"A significant fraction of this data is in archival form; for example, Facebook recently built an entire data center dedicated to 1 exabyte of cold storage," the scientists stated in their research paper.
Researchers have been experimenting with DNA as a data-storage medium for more than a dozen years, but it has progressed quickly. In 1999, DNA-based storage involved encoding and recovering just a 23-character message.
In April, Microsoft and GW researchers were able to store these three image files, which were synthesized and sequenced in DNA.
By 2013, scientists from U.K.-based EMBL-European Bioinformatics Institute claimed they'd encoded an MP3 version of Martin Luther King's "I Have a Dream" speech in DNA.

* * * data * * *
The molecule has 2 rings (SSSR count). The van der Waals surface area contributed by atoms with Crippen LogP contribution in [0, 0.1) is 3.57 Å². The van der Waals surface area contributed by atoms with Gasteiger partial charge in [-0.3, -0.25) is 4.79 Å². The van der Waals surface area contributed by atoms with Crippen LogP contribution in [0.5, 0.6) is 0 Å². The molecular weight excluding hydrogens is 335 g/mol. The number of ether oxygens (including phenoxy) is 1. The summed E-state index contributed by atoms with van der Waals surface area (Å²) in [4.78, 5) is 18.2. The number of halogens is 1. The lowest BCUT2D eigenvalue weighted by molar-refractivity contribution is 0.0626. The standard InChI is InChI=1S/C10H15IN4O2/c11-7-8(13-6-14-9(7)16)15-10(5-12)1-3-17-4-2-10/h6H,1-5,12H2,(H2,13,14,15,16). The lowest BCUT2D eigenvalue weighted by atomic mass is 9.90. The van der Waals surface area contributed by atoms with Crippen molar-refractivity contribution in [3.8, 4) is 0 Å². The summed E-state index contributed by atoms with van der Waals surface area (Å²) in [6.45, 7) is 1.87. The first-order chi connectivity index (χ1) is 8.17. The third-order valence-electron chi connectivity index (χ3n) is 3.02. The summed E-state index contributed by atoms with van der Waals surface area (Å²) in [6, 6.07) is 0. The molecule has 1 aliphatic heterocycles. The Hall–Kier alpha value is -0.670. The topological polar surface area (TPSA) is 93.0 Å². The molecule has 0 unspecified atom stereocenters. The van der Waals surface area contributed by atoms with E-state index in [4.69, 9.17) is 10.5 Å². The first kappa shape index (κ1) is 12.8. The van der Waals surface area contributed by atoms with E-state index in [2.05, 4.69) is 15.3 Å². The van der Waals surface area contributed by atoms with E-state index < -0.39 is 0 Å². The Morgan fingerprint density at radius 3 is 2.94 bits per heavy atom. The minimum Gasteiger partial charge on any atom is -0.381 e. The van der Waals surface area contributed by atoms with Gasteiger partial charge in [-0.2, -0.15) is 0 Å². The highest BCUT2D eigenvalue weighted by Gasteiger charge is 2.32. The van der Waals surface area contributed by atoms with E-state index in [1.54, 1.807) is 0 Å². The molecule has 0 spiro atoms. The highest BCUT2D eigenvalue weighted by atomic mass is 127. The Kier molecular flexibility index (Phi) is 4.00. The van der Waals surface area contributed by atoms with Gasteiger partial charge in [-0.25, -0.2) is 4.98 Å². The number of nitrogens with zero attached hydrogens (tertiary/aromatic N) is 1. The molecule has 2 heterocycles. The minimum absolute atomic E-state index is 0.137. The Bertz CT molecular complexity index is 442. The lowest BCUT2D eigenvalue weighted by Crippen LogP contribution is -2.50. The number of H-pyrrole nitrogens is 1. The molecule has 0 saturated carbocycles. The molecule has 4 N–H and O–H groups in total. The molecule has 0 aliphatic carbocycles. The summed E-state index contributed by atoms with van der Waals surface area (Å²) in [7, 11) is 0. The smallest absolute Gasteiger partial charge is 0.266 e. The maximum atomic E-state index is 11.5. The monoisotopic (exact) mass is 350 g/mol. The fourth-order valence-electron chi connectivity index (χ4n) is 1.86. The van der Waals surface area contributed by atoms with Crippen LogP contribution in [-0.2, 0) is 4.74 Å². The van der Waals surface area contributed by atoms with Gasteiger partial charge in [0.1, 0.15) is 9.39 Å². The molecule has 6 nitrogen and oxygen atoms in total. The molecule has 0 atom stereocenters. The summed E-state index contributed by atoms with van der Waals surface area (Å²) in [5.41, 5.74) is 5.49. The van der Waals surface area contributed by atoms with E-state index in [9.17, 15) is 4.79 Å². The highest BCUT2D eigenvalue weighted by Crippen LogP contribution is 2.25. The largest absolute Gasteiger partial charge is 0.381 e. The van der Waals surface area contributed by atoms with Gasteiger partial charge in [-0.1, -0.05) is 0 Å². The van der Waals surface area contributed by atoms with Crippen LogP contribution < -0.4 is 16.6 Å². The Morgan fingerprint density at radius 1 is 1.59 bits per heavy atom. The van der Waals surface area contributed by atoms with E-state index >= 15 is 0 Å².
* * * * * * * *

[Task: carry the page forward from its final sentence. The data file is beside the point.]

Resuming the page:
In April, Microsoft and UW researchers released their paper detailing how synthetic DNA could be used as a form of archival storage.
"DNA is an amazing information storage molecule that encodes data about how a living system works. We're repurposing that capacity to store digital data -- pictures, videos, documents," Ceze said. "This is one important example of the potential of borrowing from nature to build better computer systems."
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